For me, with its expanse of paradisal golden cupolas glimmering and sparkling across every curve and corner of the cathedral’s vast ceiling, Saint Mark’s is without a doubt the most stunning church in all the world. And while photo taking was banned, Dominik and I naturally ignored this, surreptitiously taking photos, largely from cameras wrapped up in our scarves (before we became a bit more brazen in our approach). So while gazing at the incredible majesty of the Basilica as represented in these photos, don’t forget the extra effort we had to go to in order to bring them to you!
…but the real treasure is inside
Having become almost tongue-twisted with awe in the Basilica, we spent the rest of the morning largely ambling around Venice’s superfluity of canals and side streets, shop-lined passages and piazzas – for what greater joy is there than to get lost in Venice. And while it would be difficult to beat the splendour of St Mark’s, even in that pursuit we could not help but be wowed by the opulence which scatters its luxurious bounty all over the city: Gondolas with their highly ornamented damask seating fringed with golden unicorns and lions glided elegantly down canals and under bridges; in the shops, windows came alive with glinting gold masks and sparkling glass Christmas trees; and lining canals and cobbled streets, Venice’s palazzos and houses, while often tired and ageing, retain the unique grace and characteristic elegance which has made them famous throughout the world.
All that glitters is Venetian gold…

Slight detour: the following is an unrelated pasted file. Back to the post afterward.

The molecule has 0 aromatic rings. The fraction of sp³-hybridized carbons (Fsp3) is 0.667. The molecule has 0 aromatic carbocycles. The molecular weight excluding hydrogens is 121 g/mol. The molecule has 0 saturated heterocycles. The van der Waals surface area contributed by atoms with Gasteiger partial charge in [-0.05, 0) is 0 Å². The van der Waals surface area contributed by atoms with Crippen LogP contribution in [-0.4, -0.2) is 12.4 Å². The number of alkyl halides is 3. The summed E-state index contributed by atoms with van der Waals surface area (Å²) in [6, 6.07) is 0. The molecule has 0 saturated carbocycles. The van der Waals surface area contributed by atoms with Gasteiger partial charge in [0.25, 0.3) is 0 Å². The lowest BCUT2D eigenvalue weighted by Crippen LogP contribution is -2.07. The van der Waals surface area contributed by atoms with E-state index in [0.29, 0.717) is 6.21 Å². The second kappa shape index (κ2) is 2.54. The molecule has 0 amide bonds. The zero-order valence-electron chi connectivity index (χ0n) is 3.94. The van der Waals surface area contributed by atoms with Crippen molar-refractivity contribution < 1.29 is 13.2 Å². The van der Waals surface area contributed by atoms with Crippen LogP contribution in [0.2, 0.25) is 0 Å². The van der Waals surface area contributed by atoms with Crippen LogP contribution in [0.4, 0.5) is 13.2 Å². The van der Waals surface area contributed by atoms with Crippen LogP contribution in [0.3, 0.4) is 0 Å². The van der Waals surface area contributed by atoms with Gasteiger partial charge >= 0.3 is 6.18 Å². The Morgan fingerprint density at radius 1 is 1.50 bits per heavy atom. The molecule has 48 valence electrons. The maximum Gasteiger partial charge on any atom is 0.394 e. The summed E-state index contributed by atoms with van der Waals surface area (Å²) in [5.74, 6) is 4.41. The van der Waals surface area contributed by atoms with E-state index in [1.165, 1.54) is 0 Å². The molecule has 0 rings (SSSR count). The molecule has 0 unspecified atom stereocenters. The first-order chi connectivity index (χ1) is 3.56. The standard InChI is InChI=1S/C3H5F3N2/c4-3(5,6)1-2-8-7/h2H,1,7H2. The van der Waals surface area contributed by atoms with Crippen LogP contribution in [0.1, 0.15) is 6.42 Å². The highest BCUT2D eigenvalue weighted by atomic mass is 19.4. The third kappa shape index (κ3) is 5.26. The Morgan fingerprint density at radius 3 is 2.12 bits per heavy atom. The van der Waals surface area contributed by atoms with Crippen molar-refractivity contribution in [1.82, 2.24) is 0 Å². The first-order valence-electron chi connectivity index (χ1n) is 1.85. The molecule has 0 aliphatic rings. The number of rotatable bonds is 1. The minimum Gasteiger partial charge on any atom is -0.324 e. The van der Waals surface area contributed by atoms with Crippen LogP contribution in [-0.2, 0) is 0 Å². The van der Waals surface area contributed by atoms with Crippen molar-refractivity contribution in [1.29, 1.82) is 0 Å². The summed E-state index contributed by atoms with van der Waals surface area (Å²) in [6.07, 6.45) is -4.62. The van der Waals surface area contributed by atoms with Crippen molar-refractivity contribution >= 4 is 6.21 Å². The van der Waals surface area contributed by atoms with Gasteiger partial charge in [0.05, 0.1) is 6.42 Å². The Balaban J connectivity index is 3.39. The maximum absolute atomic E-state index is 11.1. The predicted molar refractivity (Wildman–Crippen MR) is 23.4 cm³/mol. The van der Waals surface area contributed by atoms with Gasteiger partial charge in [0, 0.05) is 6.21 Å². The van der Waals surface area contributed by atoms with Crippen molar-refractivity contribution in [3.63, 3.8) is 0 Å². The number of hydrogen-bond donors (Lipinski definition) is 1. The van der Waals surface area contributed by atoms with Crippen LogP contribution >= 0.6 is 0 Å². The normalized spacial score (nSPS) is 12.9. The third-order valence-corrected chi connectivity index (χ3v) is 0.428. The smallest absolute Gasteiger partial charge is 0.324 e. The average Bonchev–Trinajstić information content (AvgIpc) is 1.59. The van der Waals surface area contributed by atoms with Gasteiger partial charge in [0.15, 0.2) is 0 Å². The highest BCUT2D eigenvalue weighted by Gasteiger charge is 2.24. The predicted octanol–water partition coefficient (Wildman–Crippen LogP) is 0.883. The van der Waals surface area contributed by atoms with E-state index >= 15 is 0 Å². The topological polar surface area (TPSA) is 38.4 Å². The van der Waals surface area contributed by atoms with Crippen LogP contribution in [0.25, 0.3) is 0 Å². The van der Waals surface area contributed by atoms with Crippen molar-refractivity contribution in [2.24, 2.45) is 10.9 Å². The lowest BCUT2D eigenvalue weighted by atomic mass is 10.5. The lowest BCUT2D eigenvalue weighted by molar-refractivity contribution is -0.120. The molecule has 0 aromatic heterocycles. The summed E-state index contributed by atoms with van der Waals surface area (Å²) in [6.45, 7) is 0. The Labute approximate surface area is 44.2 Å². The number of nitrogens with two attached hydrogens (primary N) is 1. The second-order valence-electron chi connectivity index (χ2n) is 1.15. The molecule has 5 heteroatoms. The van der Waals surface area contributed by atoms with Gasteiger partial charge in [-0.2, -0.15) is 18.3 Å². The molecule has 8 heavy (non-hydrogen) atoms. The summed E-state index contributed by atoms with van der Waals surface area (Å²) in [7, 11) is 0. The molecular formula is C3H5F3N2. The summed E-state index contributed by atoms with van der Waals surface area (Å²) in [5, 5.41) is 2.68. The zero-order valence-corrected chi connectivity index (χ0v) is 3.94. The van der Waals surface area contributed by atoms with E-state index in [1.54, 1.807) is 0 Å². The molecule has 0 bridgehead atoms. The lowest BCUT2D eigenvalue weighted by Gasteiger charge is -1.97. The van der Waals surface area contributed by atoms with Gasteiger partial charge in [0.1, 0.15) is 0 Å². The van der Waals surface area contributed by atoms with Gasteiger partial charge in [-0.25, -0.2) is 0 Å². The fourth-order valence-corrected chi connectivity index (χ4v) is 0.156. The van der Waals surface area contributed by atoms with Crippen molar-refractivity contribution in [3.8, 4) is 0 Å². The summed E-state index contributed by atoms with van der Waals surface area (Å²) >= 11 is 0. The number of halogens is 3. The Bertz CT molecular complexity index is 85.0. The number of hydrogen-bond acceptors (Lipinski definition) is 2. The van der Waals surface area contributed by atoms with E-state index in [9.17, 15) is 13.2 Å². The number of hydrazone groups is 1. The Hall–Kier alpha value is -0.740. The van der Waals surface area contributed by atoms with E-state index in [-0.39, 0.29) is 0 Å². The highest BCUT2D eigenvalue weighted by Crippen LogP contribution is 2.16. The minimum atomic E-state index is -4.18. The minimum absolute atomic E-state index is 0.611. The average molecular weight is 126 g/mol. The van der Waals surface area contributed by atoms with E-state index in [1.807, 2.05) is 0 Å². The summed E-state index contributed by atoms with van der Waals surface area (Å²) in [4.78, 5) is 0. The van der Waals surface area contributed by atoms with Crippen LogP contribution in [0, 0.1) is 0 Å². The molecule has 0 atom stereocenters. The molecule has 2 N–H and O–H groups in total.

Much humbled by the tireless beauty of the city, we headed over the Accademia bridge, moving from a golden age of art and religion, to a more contemporary period of excess: to the canal side mansion of one Peggy Guggenheim, whose perfectly formed and very accessible collection of modern art is housed alongside the Grand Canal in the Dorsoduro region of Venice (the arty quarter which was where I stayed when I studied art history in the city some 12 years earlier). The collection still holds an important place in my heart, having single handedly opened my eyes to the joys of 20th century art when I first mused over the collection in 2001. For such a small collection, it is fantastically overloaded with masterpieces from an era: works by Picasso, Braque, Magritte, Tanguay, Pollock, Miro, Gris, Leger and Dali to name but a few don the walls of this palace of modern art, and asides from the main collection, a temporary exhibition of works from Signac’s Paris provided further opportunity to reflect on just how expansive a collection the Guggenheim dynasty can lay its hands on, and how lucky we are to be able to benefit from it in Venice of all places. And as strange as it may have been to be reflecting on Paris while in Venice, the temporary show provided yet further opportunity to see the wonderful woodcut works of one Felix Vallaton who had so enthralled me at the Grand Palais in Paris last November – so I wasn’t complaining.